11. MarkJ says:

    I went to the Kennedy Space Center with my family on November 12 – it was the first time for all of us. I’m just old enough to remember all the US manned spaceflights starting with Alan Shepherd, and especially Apollo 11 and the first moon landing. Seeing a real, built-for-flight Saturn V rocket at Kennedy Space Center was almost a religious experience for me. What a thrill! And how exciting to relive some of the glory days of US space travel. Although those days are gone, a greater thrill awaits each of us at Mass! I am so happy to be able to experience and be immersed in a truly living link to the past – not to an artifact of the 1960′s, but to the entire 2000 years of Tradition which are so beautifully encapsulated and brought to life in the Extraordinary Form of the Mass. The Saturn V lifted a few men to the Moon, but the Mass can lift a soul all the way to Heaven!

  12. Speaking of minimal computing power…didn’t they use slide rules to bring home the Apollo 13 astronauts?

  13. Salvatore_Giuseppe says:

    The part that amazed me when we went over the summer (we are just to the north, in Jacksonville) was the massive size of the Apollo Rocket they have disassembled in the one building(where the food is). I have grown up seeing rockets racing through the sky at launches, an have seen the pictures of them landing or being flown on the back of 747s, and when you compare the Apollo to something that size, its amazing.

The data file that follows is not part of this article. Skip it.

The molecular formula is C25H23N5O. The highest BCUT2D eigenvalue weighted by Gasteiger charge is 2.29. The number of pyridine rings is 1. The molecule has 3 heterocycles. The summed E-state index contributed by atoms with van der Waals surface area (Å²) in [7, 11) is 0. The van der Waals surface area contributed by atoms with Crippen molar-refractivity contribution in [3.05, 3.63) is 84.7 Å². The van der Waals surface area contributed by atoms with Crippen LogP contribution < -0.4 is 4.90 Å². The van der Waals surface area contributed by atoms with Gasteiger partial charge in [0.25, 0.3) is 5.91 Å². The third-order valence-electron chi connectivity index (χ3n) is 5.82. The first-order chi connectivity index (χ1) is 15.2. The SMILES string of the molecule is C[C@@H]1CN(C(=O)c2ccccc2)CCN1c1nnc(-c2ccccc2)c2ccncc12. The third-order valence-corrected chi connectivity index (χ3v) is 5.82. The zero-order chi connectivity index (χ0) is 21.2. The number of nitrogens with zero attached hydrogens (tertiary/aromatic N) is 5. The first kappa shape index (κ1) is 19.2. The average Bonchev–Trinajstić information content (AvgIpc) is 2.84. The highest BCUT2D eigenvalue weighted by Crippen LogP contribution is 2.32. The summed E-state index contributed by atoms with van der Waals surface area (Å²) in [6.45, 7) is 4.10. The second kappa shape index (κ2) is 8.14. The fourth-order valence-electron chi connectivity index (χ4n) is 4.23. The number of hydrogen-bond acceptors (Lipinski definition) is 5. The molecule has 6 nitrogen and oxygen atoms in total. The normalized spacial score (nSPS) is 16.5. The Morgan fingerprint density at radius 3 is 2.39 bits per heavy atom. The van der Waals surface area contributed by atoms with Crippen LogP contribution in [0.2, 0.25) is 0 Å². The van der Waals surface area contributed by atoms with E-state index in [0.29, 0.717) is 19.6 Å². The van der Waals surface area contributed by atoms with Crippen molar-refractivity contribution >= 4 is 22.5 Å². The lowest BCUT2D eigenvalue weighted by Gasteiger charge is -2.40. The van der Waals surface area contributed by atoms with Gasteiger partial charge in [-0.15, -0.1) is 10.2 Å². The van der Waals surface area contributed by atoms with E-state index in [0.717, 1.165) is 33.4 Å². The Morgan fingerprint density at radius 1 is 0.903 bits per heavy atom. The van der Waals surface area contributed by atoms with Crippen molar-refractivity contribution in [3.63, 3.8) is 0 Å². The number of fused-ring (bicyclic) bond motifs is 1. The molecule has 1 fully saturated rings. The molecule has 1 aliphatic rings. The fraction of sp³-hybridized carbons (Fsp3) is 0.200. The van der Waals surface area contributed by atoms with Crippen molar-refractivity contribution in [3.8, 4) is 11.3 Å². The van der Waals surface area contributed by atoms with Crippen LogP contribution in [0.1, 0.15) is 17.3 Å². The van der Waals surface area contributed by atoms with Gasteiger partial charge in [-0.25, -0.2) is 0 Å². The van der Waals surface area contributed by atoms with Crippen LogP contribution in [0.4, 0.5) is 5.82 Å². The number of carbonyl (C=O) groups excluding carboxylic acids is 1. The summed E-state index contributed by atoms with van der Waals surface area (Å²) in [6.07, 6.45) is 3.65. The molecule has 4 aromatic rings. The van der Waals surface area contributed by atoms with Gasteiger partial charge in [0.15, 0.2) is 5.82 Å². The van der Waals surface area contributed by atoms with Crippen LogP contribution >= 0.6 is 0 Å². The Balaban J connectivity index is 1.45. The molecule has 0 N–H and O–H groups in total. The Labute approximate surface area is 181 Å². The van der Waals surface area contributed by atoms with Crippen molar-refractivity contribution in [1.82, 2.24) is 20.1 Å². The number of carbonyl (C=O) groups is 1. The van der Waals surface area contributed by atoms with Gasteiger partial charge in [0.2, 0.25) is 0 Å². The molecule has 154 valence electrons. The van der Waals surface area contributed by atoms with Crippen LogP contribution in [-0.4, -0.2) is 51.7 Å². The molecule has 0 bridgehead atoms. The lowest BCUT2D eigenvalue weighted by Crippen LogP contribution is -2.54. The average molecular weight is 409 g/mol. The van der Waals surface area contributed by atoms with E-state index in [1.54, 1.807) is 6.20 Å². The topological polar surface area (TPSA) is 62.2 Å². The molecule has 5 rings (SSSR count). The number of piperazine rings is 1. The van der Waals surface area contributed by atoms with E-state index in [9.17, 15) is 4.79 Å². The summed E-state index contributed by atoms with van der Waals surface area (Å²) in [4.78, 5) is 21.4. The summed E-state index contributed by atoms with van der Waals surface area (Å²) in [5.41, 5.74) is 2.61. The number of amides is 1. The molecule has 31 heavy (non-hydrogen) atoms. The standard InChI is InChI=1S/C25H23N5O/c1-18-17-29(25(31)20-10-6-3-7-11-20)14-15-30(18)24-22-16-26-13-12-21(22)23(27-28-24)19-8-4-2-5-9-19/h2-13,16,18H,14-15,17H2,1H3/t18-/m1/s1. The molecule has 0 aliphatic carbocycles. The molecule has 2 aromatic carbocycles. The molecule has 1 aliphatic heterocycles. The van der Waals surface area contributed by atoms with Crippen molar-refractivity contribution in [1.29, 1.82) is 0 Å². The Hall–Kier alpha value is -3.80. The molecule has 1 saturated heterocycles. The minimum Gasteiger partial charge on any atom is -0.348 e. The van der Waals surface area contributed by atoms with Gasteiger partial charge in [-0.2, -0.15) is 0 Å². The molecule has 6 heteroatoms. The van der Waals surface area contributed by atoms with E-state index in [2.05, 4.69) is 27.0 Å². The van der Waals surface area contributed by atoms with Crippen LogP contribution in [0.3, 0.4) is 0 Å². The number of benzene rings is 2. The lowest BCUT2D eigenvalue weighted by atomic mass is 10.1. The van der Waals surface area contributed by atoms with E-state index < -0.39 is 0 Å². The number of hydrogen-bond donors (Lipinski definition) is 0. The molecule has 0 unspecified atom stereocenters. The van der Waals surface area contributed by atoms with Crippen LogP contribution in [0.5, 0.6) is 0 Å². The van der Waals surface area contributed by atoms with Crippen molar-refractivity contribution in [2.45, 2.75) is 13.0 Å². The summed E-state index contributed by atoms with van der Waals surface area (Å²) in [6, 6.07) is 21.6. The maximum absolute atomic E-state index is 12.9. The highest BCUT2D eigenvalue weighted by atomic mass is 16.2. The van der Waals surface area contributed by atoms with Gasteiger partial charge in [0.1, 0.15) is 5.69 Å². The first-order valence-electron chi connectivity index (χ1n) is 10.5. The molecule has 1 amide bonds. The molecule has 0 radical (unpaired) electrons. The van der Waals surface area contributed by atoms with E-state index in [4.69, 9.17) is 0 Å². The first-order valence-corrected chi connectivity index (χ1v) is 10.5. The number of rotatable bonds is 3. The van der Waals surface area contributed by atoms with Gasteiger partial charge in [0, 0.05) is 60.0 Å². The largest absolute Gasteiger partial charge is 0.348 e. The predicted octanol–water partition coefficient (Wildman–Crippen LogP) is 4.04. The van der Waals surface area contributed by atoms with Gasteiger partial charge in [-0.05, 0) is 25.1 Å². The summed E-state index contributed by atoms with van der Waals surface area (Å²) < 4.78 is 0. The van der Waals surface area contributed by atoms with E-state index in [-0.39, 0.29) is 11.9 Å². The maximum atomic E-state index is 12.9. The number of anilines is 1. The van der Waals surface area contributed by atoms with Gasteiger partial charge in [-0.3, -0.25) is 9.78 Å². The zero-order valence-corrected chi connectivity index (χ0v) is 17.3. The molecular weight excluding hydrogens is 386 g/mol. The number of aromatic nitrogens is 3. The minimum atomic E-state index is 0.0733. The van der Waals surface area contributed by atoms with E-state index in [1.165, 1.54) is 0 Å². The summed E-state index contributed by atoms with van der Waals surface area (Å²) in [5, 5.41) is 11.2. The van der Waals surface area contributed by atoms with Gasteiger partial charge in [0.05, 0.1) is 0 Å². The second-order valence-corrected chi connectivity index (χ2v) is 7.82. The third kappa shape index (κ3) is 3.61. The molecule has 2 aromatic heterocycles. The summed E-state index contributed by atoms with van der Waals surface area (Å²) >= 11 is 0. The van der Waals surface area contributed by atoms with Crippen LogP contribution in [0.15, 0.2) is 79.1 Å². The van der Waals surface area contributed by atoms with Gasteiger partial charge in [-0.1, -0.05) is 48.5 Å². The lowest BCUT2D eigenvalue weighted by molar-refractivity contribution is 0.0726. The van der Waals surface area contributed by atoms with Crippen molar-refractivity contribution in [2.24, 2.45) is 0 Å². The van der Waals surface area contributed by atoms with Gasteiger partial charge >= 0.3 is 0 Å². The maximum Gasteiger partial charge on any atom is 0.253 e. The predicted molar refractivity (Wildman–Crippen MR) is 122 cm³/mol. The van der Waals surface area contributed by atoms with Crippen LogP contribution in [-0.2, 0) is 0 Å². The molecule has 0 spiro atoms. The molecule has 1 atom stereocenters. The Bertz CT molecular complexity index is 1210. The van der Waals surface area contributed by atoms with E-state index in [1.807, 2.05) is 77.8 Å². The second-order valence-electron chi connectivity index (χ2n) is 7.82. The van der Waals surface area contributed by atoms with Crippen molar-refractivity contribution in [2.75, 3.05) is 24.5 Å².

14. megn says:

    I am not sure which is more worrisome (and at the same time hilarious): that mission control had less power than a mobile phone or that a mobile phone could launch a rocket.

  15. chironomo says:

    Salvatore;

    I was 9 years old when I first visited KSC…the Skylab Launcher was on the pad to be launched the next day (we watched it go up too!). The Shuttle looks like a model rocket by comparison. The Saturn V was an immense craft….more than twice the height of the shuttle and incredibly more powerful. I recall that the fuel burn rate on the Saturn V was 15 tons/sec at launch. Wow…

  16. irishgirl says:

    How cool that you got to see these exhibits, Fr. Z!

    Yeah-it’s amazing how the astronauts endured during being stuck in such small spaces for long periods of time!

    Rob-your comparison of a camping trip and not being able to shower with the Apollo moon missions was hilarious! Probably pretty ‘stinky’, but hilarious…

  17. Stellar that you enjoyed your visit and you hit the nail spot on about the bravery of those astronauts going on a dangerous mission with primitive technology. Do we dare to say there are no atheists in space either?

    I remember the flight of Alan Shepard and the tension when the Soviets put Yuri Gagarin in space first. Oh yes, we remember bomb shelters too. The there was John Glenn, America’s Boy Scout and the tragedy of the Apollo 1 accident in which Chaffee, Grissom, and White died. Admittedly we also watched the original Star Trek and remember fondly the first human steps on the moon.

    Having been to KSC and Cape Canaveral many times over the years it is always a worthwhile visit.